Do you suffer from post-dairy digestive distress, or “PD3”? A majority of people around the world avoid all dairy products due to lactose intolerance. But recent findings suggest there may be another reason why some people feel ill after ingesting milk: the milk protein beta casein, particularly the A1 form. This is the form most commonly found in the U.S. milk supply, and some research suggests it is not well tolerated. Another form of beta casein, called A2, while less prevalent in American dairy, seems to be better tolerated by many. There is also some research correlating A1 milk with increased inflammation and disease risk, such as heart disease and Type 1 diabetes. While research seems to be in the early stages, there is enough to at least give pause when considering which type of milk, if any, to consume.

Many self-diagnose with lactose intolerance for good reason: About 75 percent of the world’s population lacks enough of the enzyme lactase to properly digest the milk sugar lactose. In other words, this is the norm on a worldwide scale. The ability to digest lactose varies greatly depending on ethnicity, with the majority of those of African, Asian, Mexican, and Native American heritage having lactose intolerance. Symptoms include gas, bloating, stomach pain, cramping, and/or diarrhea about a half hour and up to two hours after consuming lactose. Those of Northern European or Mediterranean origin tend to hold onto their lactase enzymes and can often digest milk more easily.

The casein in milk has now come under scrutiny as a possible cause of gastrointestinal distress. There are two main proteins in dairy: casein and whey. Milk is roughly 80 percent casein. There are several different caseins, but those being studied are the beta caseins, particularly A1 beta casein and A2 beta casein. Most milk in the U.S. contains both A1 and A2, of which Holstein cow’s milk is the most common. Holsteins have been bred to produce higher volumes of milk with lower fat content. Brown cows such as Guernsey cows, on the other hand, and sometimes, but not always, Jersey cows, contain all A2 casein. Goat and sheep’s milk is always A2. Interestingly, dairy herds in Asia, Africa, and parts of Southern Europe are more likely to produce only A2 milk.

The difference between A1 and A2 casein is only one amino acid. However, this amino acid in A1 milk produces a peptide called beta-casomorphin, or BCM-7, when the casein is cleaved during digestion. The BCM-7 protein fragment often stays intact in the digestive tract. Some studies attribute the negative effects of A1 milk to this BCM, which can have opioid-like effects in humans. Potential negative health effects include increased inflammatory markers that can lead to gastrointestinal pain as well as increased GI transit time. Another small human study revealed digestive distress, increased GI inflammatory markers, as well as reduced cognitive processing speeds.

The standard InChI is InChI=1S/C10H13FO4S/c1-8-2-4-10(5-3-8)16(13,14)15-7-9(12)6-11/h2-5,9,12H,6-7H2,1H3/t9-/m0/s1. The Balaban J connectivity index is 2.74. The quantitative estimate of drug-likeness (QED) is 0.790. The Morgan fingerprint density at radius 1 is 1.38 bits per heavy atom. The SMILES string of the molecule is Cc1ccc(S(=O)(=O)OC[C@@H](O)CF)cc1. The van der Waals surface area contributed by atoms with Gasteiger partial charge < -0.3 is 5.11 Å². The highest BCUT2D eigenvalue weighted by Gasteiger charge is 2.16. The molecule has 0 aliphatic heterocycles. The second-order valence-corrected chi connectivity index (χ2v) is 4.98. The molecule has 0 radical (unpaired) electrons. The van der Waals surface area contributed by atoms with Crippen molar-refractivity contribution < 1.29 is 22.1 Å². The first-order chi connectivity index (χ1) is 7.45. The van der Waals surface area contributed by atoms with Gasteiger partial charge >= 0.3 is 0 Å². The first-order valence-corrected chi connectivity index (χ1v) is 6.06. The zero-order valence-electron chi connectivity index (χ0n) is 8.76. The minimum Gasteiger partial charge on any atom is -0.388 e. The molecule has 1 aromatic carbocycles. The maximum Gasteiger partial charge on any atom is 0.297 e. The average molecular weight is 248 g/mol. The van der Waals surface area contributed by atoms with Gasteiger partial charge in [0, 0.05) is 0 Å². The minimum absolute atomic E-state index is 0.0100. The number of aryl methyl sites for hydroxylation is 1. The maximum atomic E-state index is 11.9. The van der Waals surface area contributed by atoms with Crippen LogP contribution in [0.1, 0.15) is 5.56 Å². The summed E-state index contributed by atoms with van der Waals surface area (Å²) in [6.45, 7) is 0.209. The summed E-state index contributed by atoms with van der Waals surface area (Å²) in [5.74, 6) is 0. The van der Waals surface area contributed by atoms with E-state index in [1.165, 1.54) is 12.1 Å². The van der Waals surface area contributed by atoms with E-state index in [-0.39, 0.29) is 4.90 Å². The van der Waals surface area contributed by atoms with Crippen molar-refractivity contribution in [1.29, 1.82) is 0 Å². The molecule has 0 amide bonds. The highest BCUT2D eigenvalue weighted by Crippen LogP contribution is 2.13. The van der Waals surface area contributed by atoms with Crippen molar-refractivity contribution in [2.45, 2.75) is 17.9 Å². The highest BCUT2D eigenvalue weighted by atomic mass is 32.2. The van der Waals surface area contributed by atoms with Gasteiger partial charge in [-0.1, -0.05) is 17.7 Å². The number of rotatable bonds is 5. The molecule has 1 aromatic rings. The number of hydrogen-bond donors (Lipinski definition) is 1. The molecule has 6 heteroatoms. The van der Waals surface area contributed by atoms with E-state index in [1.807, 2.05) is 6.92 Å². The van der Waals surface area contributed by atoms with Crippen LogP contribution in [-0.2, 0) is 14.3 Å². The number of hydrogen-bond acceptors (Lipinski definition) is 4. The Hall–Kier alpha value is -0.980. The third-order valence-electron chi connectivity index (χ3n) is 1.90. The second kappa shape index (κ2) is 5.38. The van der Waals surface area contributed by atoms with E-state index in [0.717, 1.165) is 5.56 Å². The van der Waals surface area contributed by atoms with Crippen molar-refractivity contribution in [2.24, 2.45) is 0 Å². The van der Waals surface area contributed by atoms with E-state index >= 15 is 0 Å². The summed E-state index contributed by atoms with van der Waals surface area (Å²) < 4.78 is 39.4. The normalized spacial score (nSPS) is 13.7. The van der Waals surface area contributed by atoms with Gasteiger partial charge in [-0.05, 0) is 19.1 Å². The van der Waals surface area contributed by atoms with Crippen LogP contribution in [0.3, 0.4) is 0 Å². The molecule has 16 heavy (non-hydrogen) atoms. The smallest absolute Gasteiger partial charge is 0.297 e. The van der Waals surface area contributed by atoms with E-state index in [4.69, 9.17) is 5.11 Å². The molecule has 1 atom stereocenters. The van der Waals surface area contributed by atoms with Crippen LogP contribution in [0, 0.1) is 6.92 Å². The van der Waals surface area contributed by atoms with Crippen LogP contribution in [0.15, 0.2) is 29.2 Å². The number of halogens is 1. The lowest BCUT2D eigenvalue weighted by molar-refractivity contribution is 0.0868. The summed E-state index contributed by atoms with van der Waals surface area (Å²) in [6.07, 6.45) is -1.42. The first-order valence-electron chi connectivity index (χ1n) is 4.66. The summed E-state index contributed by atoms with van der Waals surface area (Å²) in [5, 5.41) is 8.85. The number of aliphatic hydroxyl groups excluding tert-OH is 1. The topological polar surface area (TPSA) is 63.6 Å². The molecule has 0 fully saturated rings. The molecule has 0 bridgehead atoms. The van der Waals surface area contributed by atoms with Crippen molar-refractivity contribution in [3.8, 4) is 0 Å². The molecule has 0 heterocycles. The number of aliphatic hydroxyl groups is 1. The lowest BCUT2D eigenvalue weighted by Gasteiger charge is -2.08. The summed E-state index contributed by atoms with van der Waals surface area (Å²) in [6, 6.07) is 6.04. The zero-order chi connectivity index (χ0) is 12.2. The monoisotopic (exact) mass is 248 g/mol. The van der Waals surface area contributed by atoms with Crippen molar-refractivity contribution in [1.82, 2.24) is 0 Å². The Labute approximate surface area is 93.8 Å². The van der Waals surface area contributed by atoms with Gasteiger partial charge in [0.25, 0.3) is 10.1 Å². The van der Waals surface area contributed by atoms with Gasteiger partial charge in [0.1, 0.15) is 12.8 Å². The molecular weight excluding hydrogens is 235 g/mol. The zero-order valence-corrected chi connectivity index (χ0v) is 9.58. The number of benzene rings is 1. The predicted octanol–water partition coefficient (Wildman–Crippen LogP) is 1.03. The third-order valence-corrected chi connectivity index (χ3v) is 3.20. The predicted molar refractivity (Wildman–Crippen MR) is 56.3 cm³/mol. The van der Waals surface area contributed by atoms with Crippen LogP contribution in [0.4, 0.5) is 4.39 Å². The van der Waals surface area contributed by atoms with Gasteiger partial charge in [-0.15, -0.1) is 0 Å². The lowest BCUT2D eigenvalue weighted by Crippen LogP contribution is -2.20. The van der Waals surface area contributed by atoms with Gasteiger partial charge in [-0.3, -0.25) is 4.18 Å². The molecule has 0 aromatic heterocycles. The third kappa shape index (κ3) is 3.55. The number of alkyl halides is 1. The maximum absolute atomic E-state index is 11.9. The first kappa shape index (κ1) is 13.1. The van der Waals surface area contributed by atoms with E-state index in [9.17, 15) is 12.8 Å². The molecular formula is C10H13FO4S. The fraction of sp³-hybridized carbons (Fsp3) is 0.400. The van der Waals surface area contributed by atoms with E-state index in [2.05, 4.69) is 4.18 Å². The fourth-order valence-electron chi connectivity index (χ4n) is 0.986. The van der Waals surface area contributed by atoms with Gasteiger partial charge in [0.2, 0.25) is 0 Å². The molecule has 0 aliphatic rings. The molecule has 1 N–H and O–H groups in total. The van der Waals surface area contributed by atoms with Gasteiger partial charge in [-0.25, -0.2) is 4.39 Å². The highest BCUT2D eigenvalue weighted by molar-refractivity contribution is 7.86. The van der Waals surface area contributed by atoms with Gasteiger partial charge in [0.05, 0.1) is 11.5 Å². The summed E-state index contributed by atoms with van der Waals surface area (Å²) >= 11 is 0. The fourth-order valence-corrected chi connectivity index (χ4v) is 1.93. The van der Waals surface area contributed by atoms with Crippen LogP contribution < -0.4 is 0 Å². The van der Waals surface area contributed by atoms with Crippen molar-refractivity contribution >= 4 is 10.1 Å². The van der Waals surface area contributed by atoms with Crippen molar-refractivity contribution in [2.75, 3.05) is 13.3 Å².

In addition, some studies attribute BCM to immunosuppression. For example, one study examined the rates of A1 versus A2 milk consumption among different populations and found that those consuming more A1 milk saw a greater incidence of Type1 diabetes. This type of diabetes is an autoimmune disease, so immunosuppression plays a role. This study could not prove causation, however. Lastly, one observational population study saw a strong correlation between intake of A1 casein and risk of atherosclerosis and cardiovascular disease. There has also been some correlation between A1 milk and schizophrenia, autism, and Sudden Infant Death Syndrome, or SIDS. More research is needed.

If you are someone who reacts negatively to milk and you are interested in doing an experiment, you may wish to try an elimination diet. For a period of time, consume only A2 dairy products and see if your symptoms resolve. There are a few ways to decipher if a particular milk product contains A2 casein. If it is a local product, ask the farmer what the herd is — is it A2 only, or a combination of A1 and A2? You are looking for A2-only milk. Another way is to look at the package. Do they have pictures of Holsteins or Jerseys on the label? Though this method is not foolproof, you are looking for brown cows, not black and white. Another option is to consume only sheep’s milk and goat’s milk, which are always A2. Cream and butter contain very little casein, while ghee contains next to none. They should be tolerated even if you have a casein sensitivity, though you may wish to avoid them during your elimination diet.

If after a trial elimination you have no gastrointestinal distress, then you do not have lactose intolerance, but rather an A1 beta casein intolerance. You will have to avoid A1 milk to keep your symptoms at bay. This, as some of the above research suggests, may not be a bad thing after all.

The information provided in this article is intended for general use only and is not to be used in place of medical advice from a licensed health professional.